Family Based Interpersonal Psychotherapy (FB-IPT) for Depressed Preadolescents is a primary intervention to reduce the burden of early-onset depressive disorders in children between the ages of 8-12 years, with a secondary focus on preventing or delaying depression recurrence in adolescence for this high risk group. FB-IPT directly addresses two domains of interpersonal impairment associated with preadolescents’ depressive symptoms: parent-child conflict and peer impairment. FB-IPT focuses on improving communication and problem solving skills in the parent-child relationship, the primary context for children’s social and emotional development to improve the quality of the parent-child relationship and to buffer depressed preadolescents from the effects of peer stress, as well as to rehearse effective interpersonal behavior with peers.
Adapted from IPT-A, FB-IPT includes several developmental modifications for 8-12 year-olds: 1) increased parental involvement and structured dyadic sessions, with individual meetings with parents and parent-child sessions for teaching and role-playing communication and problem solving skills, 2) an expanded Limited Sick Role, to shape parental expectations for depressed preadolescents’ performance across contexts and provide parenting strategies for decreasing conflict, and 3) an increased focus on comorbid social anxiety, to decrease depressed preadolescents’ interpersonal avoidance and to enhance their communication and interpersonal problem solving skills with peers.
As in adult and adolescent protocols, FB-IPT structures treatment around an identified “problem areas” temporally associated with the onset of depressive symptoms (loss, disputes, transitions, and interpersonal deficits) and structures treatment into 3 phases. Initial Phase (sessions 1-5): Sessions are divided between individual meetings with the preadolescent and the parent). In meetings with preadolescents, FB-IPT therapists explore the relationship between depressive symptoms and negative experiences in family and peer relationships, and complete the Closeness Circle/ Interpersonal Inventory. Parent meetings focus on psychoeducation about depression, helping preadolescents maintain routines with reasonable expectations for their performance, and parenting strategies for responding to increased irritability, interpersonal avoidance, and/ or anergia in preadolescents (“Parenting Tips”). Middle Phase (sessions 6-11): Sessions are divided between individual meetings with the preadolescent and then with the parent-child dyad. The primary interventions of FB-IPT include teaching communication and problem solving skills to preadolescents and parents. During dyadic sessions, preadolescents and parents role-play communication and problem solving skills that are relevant to the identified problem area. Termination Phase (sessions 12-14): Sessions are divided between individual meetings with the preadolescent and then with the dyad to review progress and consolidate skills, discuss prevention strategies, and identify a plan for depression recurrence.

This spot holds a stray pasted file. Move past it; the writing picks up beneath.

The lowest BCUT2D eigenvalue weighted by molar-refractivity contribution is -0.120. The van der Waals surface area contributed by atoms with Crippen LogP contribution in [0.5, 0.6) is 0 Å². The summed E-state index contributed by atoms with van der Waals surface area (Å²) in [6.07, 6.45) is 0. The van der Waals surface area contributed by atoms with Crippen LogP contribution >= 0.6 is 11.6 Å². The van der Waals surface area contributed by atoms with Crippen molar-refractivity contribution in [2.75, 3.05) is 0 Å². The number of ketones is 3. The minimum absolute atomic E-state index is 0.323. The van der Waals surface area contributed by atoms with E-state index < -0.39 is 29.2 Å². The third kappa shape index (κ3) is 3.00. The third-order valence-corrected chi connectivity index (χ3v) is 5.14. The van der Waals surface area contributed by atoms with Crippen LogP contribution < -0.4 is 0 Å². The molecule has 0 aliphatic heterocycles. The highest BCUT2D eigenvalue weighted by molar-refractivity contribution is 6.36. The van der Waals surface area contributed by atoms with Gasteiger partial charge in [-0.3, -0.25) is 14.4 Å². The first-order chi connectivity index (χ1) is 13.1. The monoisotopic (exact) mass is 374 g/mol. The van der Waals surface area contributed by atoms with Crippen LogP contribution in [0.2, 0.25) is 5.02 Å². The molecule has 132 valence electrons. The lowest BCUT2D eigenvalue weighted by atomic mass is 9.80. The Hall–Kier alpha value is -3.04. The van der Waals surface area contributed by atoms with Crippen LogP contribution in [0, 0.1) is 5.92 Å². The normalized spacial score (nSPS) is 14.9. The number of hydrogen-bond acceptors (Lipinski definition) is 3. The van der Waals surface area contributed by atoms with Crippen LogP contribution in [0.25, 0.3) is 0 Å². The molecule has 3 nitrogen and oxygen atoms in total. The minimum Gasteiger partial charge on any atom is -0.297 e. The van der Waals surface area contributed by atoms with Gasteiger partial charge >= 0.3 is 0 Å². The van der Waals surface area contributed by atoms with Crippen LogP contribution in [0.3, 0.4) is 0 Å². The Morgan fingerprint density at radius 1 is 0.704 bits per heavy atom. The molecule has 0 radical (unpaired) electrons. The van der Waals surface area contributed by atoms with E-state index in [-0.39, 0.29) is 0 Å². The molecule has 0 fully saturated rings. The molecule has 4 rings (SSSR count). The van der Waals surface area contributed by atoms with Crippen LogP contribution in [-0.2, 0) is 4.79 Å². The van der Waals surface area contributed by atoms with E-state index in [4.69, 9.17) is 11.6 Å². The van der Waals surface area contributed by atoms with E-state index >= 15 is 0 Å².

FB-IPT has been developed and tested with preadolescents diagnosed with depressive disorders and has demonstrated feasibility and acceptability with patients and their families in both an open treatment and randomized controlled trial (Dietz, Mufson, Irvine, & Brent, 2007; Dietz, Weinberg, Brent, & Mufson, 2015). In our efficacy trial of 42 depressed preadolescents (Dietz et al., 2015), preadolescents receiving FB-IPT evidenced higher remission rates (60% vs. 30%) and significantly lower depression severity scores posttreatment than did depressed preadolescents receiving supportive therapy. FB-IPT was also associated with large effect sizes for decreasing parent-child conflict (effect size of Cohen’s f2 = 1.3) and improving peer relationships (effect size of Cohen’s f2 = 0.7) as compared to supportive therapy. Furthermore, decreases in interpersonal impairment with peers mediated the association between FB-IPT and preadolescents’ post-treatment outcomes (z = 1.92, p = 0.05), providing support for improving peer relationships as a mechanism of action of FB-IPT.
To date, FB-IPT is one of the few psychosocial interventions for depression in preadolescent children that has demonstrated superior outcomes when compared to an active comparison treatment condition. As such, FB-IPT has promise as an efficacious intervention with readily measurable targets and mechanisms of action. Future directions include implementation and effectiveness trials in community settings to expedite the dissemination of this promising intervention for depressed preadolescents.